Step right up. Buy your tickets to the Brawls by the Falls. Grown men kicking, scratching and biting each other in a no-holds- barred fight that comes as close to gladiatorial combat as modern society allows.
The Toronto Sun reported this week there’s a battle brewing at Queen’s Park over whether Ontario should legalize mixed martial arts, a move that would clear the way for the Ultimate Fighting Championship league to hold events in this province. If Ontario were to allow UFC matches, Niagara Falls would be a natural host.
For the uninitiated, mixed martial arts is a type of fighting that pits two men against each other inside a cage in an anything- goes scrap that’s only a tiny step up from a prison yard brawl.
But UFC, which is allowed in Quebec and New York State, is wildly popular.
So popular, on a Saturday night, some Niagara Falls bars turn all their TVs away from Hockey Night in Canada to show pay-per-view UFC fights instead.
The issue has entered the political arena, pitting Liberal Premier Dalton McGuinty against Conservative Leader Tim Hudak, who hails from Niagara region.
Asked about UFC’s future in Ontario, McGuinty brushed it off, saying that changing the law to allow mixed martial arts is “not a priority” for his government – code for “you’re barking up the wrong tree.”
Keep in mind, McGuinty dismissed the idea of banning cellphones while driving in 2007, when asked about it at a Niagara-on- the-Lake press conference. Yet two years later, his government brought in a law prohibiting drivers from using handheld devices, including cellphones, while they’re on the road.
If we’ve learned anything from McGuinty’s Liberals since 2003, it’s that government priorities – such as balanced budgets, pledges not to raise taxes and shutting down coal-fired generators -can be … umm … flexible.
Hudak was quoted saying: “Let’s just get on with it,” because 40 states and five provinces already permit mixed martial arts,
“Let’s bring some tourist dollars to our province,” Hudak said.
Hudak’s approach leaves Ontarians to wonder: If he became premier, would government policy be based on peer pressure? All the cool premiers and governors are doing it, so we should, too.
Hudak’s position puts Ontario on a slippery slope.
If you legalize UFC in the name of bolstering tourism, what’s next? Why not follow Amsterdam’s lead and create red-light districts and put a brothel and marijuana cafe on every corner? Thailand’s sex-tourism industry is flourishing. Maybe it’s a good model to follow.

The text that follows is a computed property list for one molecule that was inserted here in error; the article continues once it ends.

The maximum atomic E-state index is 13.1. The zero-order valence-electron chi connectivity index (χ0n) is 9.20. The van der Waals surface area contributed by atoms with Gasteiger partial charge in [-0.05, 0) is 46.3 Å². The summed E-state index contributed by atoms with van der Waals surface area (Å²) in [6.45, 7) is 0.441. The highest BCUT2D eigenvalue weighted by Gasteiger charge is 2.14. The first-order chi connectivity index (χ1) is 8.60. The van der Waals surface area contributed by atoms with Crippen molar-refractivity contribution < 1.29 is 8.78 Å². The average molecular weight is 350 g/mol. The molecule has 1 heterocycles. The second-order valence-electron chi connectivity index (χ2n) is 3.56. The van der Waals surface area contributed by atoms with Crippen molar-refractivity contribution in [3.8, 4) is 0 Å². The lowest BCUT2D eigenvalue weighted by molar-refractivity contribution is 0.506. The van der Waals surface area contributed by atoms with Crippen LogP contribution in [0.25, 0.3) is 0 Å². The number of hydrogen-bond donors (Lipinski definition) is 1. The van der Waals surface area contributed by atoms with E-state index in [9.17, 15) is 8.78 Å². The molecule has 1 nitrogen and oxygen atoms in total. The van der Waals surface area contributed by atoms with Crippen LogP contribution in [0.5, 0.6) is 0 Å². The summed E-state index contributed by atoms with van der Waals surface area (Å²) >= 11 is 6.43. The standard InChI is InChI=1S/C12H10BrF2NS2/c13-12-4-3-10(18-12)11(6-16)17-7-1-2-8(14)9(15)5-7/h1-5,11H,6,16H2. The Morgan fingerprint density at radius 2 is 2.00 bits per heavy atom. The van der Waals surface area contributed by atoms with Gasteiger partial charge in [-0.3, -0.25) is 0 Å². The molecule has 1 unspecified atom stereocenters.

UFC supporters say live events would attract 40,000 people to Toronto. Something with that kind of drawing power would appeal to folks in the tourism industry. It might be a great fit once the Niagara Convention and Civic Centre opens up next year.
In a 2009 Vanity Fair article, comedian-actress Tina Fey criticized strip clubs, saying, “I feel like we all need to be better than that. That industry needs to die, by all of us being a little bit better than that.”
Mixed martial arts is in that same category.
It’s barbaric. It’s degrading. It appeals to the base instincts of human nature.
Just because something’s popular doesn’t make it right. Surely, the role of government should be to encourage a more evolved society, not exploit people’s bloodlust.
Remember the outrage when National Football League quarterback Michael Vick was convicted of running a dogfighting ring? Ontarians would never stomach dogfighting. But mixed martial arts, which turns people into pit bulls, should be OK?
Defenders of mixed martial arts say its fighters suffer fewer injuries -and even deaths -than boxers do.
But the deciding factor shouldn’t be just about the damage that might or might not occur to participants. The effect it might have on its audience also needs to be considered.
For a government to permit mixed martial arts would set a confusing precedent and undermine the important work that needs to be done combatting violence.
The potential damage mixed martial arts does to its participants and its audiences outweighs any economic benefits to the province.
Mixed martial arts is the kind of thing that belonged in a Roman coliseum in ancient times, not in a civil, sophisticated society like Ontario in the 21st century. In a compassionate, sophisticated society like Canada, there has to be a more meaningful pursuit than to watch grown men try to kill each other for sport.
This article was originally posted on Niagara Falls Review